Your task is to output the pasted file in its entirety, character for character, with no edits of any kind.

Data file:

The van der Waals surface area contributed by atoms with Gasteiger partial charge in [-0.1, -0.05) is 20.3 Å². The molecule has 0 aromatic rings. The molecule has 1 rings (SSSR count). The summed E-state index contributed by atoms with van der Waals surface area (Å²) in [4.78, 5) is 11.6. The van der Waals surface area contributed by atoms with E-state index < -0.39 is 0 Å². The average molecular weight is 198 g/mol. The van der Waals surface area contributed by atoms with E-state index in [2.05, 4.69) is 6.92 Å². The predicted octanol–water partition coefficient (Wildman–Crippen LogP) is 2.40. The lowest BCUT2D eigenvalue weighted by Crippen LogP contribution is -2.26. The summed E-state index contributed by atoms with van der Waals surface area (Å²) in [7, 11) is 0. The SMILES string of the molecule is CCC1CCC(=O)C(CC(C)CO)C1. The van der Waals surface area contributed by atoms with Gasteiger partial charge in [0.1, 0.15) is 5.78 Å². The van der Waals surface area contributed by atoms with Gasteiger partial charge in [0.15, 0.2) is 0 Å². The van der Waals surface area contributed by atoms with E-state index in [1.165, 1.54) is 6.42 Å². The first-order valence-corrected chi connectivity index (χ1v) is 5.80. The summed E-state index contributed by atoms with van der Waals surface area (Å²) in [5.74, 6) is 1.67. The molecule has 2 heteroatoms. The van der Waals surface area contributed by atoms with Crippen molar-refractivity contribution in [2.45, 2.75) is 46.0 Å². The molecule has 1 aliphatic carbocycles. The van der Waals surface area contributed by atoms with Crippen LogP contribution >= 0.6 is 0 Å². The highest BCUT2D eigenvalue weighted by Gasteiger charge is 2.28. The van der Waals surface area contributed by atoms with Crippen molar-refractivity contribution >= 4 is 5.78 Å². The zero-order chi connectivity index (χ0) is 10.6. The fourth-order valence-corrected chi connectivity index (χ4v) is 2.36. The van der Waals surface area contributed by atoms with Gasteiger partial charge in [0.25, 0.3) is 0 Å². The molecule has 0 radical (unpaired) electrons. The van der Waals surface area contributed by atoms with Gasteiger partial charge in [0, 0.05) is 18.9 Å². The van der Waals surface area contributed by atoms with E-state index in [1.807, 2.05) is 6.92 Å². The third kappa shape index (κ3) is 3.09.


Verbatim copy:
The van der Waals surface area contributed by atoms with Gasteiger partial charge in [-0.1, -0.05) is 20.3 Å². The molecule has 0 aromatic rings. The molecule has 1 rings (SSSR count). The summed E-state index contributed by atoms with van der Waals surface area (Å²) in [4.78, 5) is 11.6. The van der Waals surface area contributed by atoms with E-state index < -0.39 is 0 Å². The average molecular weight is 198 g/mol. The van der Waals surface area contributed by atoms with E-state index in [2.05, 4.69) is 6.92 Å². The predicted octanol–water partition coefficient (Wildman–Crippen LogP) is 2.40. The lowest BCUT2D eigenvalue weighted by Crippen LogP contribution is -2.26. The summed E-state index contributed by atoms with van der Waals surface area (Å²) in [7, 11) is 0. The SMILES string of the molecule is CCC1CCC(=O)C(CC(C)CO)C1. The van der Waals surface area contributed by atoms with Gasteiger partial charge in [0.1, 0.15) is 5.78 Å². The van der Waals surface area contributed by atoms with Gasteiger partial charge in [0.15, 0.2) is 0 Å². The van der Waals surface area contributed by atoms with E-state index in [1.165, 1.54) is 6.42 Å². The first-order valence-corrected chi connectivity index (χ1v) is 5.80. The summed E-state index contributed by atoms with van der Waals surface area (Å²) in [5.74, 6) is 1.67. The molecule has 2 heteroatoms. The van der Waals surface area contributed by atoms with Crippen molar-refractivity contribution in [2.45, 2.75) is 46.0 Å². The molecule has 1 aliphatic carbocycles. The van der Waals surface area contributed by atoms with Crippen LogP contribution >= 0.6 is 0 Å². The highest BCUT2D eigenvalue weighted by Gasteiger charge is 2.28. The van der Waals surface area contributed by atoms with Crippen molar-refractivity contribution >= 4 is 5.78 Å². The zero-order chi connectivity index (χ0) is 10.6. The fourth-order valence-corrected chi connectivity index (χ4v) is 2.36. The van der Waals surface area contributed by atoms with Gasteiger partial charge in [0.25, 0.3) is 0 Å². The molecule has 0 radical (unpaired) electrons. The van der Waals surface area contributed by atoms with Gasteiger partial charge in [0, 0.05) is 18.9 Å². The van der Waals surface area contributed by atoms with E-state index in [1.807, 2.05) is 6.92 Å². The third kappa shape index (κ3) is 3.09.